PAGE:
Helping Help On Its Way

1932 - 2009

1932 - 2009

What to say about the passing of Ted Kennedy. First, that it has saddened me more than I might have expected. Michael Tomasky alludes to why this might be: “There are and will be more Kennedys, but the Kennedy era is over now. Teddy was imperfect enough that some Americans will say amen to that. Let them. The rest of us know what a dramatically better place this country is because of him.” That imperfection was not, as some might argue, part of Kennedy’s charm: it repulsed the types of people most likely to support his politics. In the best piece I’ve read since Kennedy’s death, however, Joyce Carol Oates made a passionate argument for the redemptive power of that politics.

There may be no an advocate of the liberal cause as able as Edward Kennedy now left in the USA. That alone is sad. The extent of Kennedy’s legacy is broad and deep, and yet still more needs to be done, will always – as he himself once said – need to be done. The Daily Telegraph’s obituary, as you might expect, was more sceptical of Kennedy than most; in a sense, that’s right and proper, given Kennedy’s manifold flaws. Yet the sadness that those of us on the left feel – the sadness of those of us who benefitted directly (often in the unlikeliest of quarters) from his work, or were simply inspired by it – has less to do with all those ugly personal characteristics which cannot fail to reduce a man’s stature, and more to do with the way in which so privately selfish a man devoted his political life to others less fortunate.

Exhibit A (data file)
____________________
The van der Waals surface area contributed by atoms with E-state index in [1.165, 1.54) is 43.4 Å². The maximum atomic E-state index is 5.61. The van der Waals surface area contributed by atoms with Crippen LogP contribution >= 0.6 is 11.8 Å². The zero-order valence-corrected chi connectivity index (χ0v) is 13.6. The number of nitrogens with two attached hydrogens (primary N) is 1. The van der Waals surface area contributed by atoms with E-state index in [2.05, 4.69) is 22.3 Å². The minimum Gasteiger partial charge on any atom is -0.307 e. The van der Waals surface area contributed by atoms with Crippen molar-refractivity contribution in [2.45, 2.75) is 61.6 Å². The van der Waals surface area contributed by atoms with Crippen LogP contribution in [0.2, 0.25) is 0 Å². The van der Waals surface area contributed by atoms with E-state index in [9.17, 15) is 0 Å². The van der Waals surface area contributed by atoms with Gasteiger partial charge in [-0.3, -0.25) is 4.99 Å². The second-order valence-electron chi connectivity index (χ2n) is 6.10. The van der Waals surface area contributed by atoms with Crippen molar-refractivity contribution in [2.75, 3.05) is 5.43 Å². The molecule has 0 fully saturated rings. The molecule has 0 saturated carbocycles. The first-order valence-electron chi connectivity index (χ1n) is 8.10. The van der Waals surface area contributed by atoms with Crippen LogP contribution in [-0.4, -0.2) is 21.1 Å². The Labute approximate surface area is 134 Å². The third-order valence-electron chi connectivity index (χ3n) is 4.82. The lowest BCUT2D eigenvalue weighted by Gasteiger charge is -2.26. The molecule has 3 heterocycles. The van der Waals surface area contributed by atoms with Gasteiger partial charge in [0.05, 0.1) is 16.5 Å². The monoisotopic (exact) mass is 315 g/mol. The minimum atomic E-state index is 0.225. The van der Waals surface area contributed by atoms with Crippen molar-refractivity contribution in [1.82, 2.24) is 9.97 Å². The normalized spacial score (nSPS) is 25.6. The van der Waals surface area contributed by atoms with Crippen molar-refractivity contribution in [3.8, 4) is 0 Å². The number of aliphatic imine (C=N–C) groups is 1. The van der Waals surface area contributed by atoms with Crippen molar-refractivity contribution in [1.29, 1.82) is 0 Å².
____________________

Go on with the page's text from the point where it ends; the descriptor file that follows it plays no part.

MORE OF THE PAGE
You don’t have to be able to love Ted Kennedy to be sad he’s gone. You just have to love the ideals he fought for.


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